The 25th Street Collective October 5, 2010
In order to foster a local community of ethical fashion producers, Global Action Through Fashion co-founded the 25th Street Collective, an Ethical Fashion and Sustainable Business Incubator in downtown Oakland. Many of the greatest innovations in sustainable design come from small independent designers and recent fashion graduates that have the freedom to risk, to test and to play beyond the limits of the current market. Unfortunately, it is difficult to establish a small design business and it is even harder to sustain one. GATF has teamed up with Hiroko Hurikara Designs to establish a collective studio space and storefront for small sustainable businesses in the Bay Area. This collective will be a center for ethical fashion design and production, and will provide employment opportunities to many throughout the SF Bay Area. The large, well-lit warehouse space will provide the tools and workspace designers need to support their own sustainable businesses. Part of the space will be a shared commons, including a conference room, a collective sewing space equipped with cutting tables and industrial sewing equipment, a storefront, access to marketing and business services, and a collective set of people with shareable skills and knowledge.
The first Friday of every month, the sewing collective will open its doors for the Oakland Art Murmur where thousands of social activists and artists venture through the spaces while providing collective members an opportunity to share their work. Rental space will be available for private workshops in 5x10’, 10x10’, and 20x10’ studios. This space will house small sustainable fashion designers like B Spoke Tailor and Platinum Dirt. The collective will also provide non-profit office space in addition to GATF’s office. The mobile walls of the space will permit a spacious open area for large workshops and events. GATF will host workshops at the 25th Street Collective on a regular basis, ranging from ethical fashion reconstruction, to environmentally friendly dyeing, methods of evaluating fair trade supply chains and much more. The grand public opening of the space is scheduled for April 2011. It is our goal to empower small fashion designers to have greater impact and create a replicable model for ethical innovation and collaboration.
The future of the fashion industry is currently in the classroom, in fashion design and merchandising programs around the world. It is vital that students are empowered and provided with the tools they need to integrate sustainability into their studies and future work. In an ideal 2020, ethical fashion will not be a separate class, but it will be an integrative part of every class and everyone’s life. GATF promotes the innovative designs of students developing the field of ethical fashion. The future of ethical fashion is dependent upon sustainability as an integrated part of fashion. In order for this to be the case, it must begin while future fashion designers and industry are in the classroom. GATF works to empower and educate fashion’s future leaders by working with university students and academic institutions. GATF energizes students through presentations and lectures on Ethical Fashion, and assists faculty to create integrated curriculum on ethical fashion. GATF also provides students with volunteer and internship opportunities. GATF provides internships to students and recent graduates, giving them professional experience and knowledge in the field. Interns take ownership of specific projects and give significant creative input.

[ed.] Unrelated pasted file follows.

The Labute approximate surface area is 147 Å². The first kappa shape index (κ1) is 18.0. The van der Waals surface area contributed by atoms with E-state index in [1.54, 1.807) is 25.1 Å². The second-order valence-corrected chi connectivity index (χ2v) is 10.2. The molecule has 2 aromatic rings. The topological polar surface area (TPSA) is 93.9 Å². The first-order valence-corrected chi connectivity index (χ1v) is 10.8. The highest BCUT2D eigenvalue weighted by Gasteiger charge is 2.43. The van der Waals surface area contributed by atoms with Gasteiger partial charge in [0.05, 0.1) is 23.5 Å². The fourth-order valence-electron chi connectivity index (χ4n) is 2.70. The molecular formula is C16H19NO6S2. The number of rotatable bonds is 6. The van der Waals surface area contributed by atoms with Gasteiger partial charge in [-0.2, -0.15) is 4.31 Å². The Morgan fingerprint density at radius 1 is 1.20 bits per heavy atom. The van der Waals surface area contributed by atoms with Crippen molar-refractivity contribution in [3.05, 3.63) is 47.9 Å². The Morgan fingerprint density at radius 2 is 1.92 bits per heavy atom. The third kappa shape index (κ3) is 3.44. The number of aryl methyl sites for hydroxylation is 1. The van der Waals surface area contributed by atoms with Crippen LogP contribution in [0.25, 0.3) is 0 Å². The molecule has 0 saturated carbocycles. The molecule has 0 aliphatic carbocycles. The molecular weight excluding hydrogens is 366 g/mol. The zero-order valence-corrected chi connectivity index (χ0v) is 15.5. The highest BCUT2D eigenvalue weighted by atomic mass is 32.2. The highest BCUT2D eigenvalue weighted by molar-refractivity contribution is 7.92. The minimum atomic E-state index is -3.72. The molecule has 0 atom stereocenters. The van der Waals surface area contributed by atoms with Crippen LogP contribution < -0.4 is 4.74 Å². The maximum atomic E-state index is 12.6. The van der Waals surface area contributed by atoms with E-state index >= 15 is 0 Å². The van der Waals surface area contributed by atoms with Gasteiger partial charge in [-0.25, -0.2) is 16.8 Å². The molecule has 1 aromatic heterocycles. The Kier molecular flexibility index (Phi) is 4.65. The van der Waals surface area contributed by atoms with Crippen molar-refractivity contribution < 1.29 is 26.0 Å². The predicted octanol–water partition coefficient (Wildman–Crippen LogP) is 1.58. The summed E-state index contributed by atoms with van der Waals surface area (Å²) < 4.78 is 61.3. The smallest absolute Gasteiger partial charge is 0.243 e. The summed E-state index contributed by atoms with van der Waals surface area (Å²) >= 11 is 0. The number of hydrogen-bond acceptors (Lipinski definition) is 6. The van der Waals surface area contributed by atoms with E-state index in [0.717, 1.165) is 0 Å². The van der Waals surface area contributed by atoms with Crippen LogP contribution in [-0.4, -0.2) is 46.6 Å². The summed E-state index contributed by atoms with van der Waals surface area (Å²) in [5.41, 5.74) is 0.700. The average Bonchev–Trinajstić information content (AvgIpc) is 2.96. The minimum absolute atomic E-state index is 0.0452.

In 2010, GATF presented at the following Universities: (i) University of the Pacific, (ii) San Francisco State University’s (SFSU) Apparel Design Merchandising program and its Graduate Business program, and (iii) California College of the Arts (CCA). GATF founders served as judges in the California College of the Arts sustainability critique for fashion students’ designs. GATF collaborated with the University of the Pacific Integrated Development Program to create the ethical fashion company database. Pacific students researched social entrepreneurship in the fashion industry and helped hands-on at the First Bay Area Ethical Fashion Night. In the process, they learned about how fashion can be a social entrepreneurial industry and related it back to their studies. SFSU students created an interactive educational display at GATF’s First Bay Area Ethical Fashion Night that educated and engaged participants about clothing production around the world. CCA and San Francisco Academy of Art University students also presented their sustainable design innovations to participants at the First Bay Area Ethical Fashion Night.
Lecture Series and Conferences
GATF works to empower and educate fashion’s future leaders by working with university students and academic institutions.
The GATF team lectures on ethical fashion and the role of fashion in making the world a better place. Along with the multiple university lectures, GATF has participated in lecture series and conferences including the Net Impact Lecture series and the Start’s With You (SWU) conference in Sao Paolo Brazil. GATF is an active participant in the Net Impact lecture series. On May 13th, 2010, GATF founders Domenica Peterson and Grant Ennis joined Heather Franzese of Fair Trade USA (formerly TransFair USA) and Meghan Connolly Haupt of C5 Jewelry